Skip to content
Font Size

Gallstones Without Symptoms: When Surgery Is Needed - Topic Overview

Experts disagree about whether the gallbladder should be removed for gallstones that do not cause symptoms. Surgery may be needed if you have:

  • Sickle cell disease.
  • Plans to get an organ transplant (such as a heart or kidney).
  • A high risk of gallbladder cancer (for example, if you are a Pima Indian, have a very large gallstone, or have a calcified gallbladder).

Doctors sometimes recommend surgery for women who are trying to get pregnant. This may be true for a woman who has had symptoms in the past that are believed to be caused by gallstones, and the woman and her doctor are concerned that her symptoms may get worse during pregnancy. They may choose to do surgery to prevent any possible complications, especially if the woman's pregnancy is likely to be high-risk because of other problems.

Recommended Related to Digestive Disorders

Leaky Gut Syndrome: What Is It?

"Leaky gut syndrome" is said to have symptoms including bloating, gas, cramps, food sensitivities, and aches and pains. But it's something of a medical mystery. “From an MD’s standpoint, it’s a very gray area,” says gastroenterologist Donald Kirby, MD, director of the Center for Human Nutrition at the Cleveland Clinic. “Physicians don’t know enough about the gut, which is our biggest immune system organ.” "Leaky gut syndrome" isn't a diagnosis taught in medical school. Instead, "leaky gut really...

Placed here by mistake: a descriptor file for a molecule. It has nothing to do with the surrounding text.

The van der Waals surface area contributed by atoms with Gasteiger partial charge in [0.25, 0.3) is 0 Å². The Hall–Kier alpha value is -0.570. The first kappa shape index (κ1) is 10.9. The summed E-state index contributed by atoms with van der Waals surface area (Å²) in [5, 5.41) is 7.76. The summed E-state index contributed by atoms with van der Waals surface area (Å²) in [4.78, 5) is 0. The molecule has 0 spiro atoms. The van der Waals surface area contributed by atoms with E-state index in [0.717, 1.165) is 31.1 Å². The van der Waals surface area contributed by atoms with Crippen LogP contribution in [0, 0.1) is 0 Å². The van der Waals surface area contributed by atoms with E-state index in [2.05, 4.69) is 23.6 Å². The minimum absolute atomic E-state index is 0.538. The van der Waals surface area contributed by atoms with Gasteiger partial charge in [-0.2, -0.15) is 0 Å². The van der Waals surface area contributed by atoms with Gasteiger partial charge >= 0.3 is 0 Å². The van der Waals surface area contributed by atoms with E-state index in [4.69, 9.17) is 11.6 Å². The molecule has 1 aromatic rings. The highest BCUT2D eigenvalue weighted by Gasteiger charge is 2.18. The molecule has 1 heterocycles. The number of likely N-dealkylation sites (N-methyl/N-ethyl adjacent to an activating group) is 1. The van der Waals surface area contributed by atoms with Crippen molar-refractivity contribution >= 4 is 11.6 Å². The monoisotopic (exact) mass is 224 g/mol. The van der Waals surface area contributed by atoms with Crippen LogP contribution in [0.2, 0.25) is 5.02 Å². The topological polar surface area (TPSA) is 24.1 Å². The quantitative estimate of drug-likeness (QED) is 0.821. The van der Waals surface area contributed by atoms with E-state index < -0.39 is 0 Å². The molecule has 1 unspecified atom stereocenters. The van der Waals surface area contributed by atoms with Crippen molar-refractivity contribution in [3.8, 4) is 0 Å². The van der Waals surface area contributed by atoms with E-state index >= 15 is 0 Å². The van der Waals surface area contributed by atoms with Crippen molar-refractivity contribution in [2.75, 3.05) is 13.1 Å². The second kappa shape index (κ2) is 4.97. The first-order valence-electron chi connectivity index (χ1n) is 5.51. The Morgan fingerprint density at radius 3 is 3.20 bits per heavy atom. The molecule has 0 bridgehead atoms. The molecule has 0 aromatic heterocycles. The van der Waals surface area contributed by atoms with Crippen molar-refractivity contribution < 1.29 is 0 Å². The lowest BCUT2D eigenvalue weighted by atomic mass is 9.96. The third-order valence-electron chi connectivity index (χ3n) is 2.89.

Read the Leaky Gut Syndrome: What Is It? article > >

Most doctors do not recommend that people with diabetes have surgery for gallstones that do not cause symptoms. The risk of surgery in people who have diabetes may be higher than the risk of a gallstone attack. Surgery is recommended after the first occurrence of symptoms.

The gallbladder may be removed during bariatric surgery, even in people who haven't had a problem with gallstones.

    This information is produced and provided by the National Cancer Institute (NCI). The information in this topic may have changed since it was written. For the most current information, contact the National Cancer Institute via the Internet web site at http:// cancer .gov or call 1-800-4-CANCER.

    WebMD Medical Reference from Healthwise

    Last Updated: November 14, 2014
    This information is not intended to replace the advice of a doctor. Healthwise disclaims any liability for the decisions you make based on this information.
    1
    Next Article:

    Gallstones Without Symptoms: When Surgery Is Needed Topics

    Today on WebMD

    man holding his stomach
    Get the facts on common problems.
    blueberries in a palm
    Best and worst foods.
     
    woman shopping
    Learn what foods to avoid.
    fresh and dried plums
    Will it help constipation?
     
    top foods for probiotics
    Slideshow
    couple eating at cafe
    Article
     
    sick child
    Slideshow
    Woman blowing bubble gum
    Slideshow
     

    Send yourself a link to download the app.

    Loading ...

    Please wait...

    This feature is temporarily unavailable. Please try again later.

    Thanks!

    Now check your email account on your mobile phone to download your new app.

    Woman with crohns in pain
    Slideshow
    Woman with stomach pain
    Slideshow
     
    diet for diverticulitis
    Video
    what causes diarrhea
    Video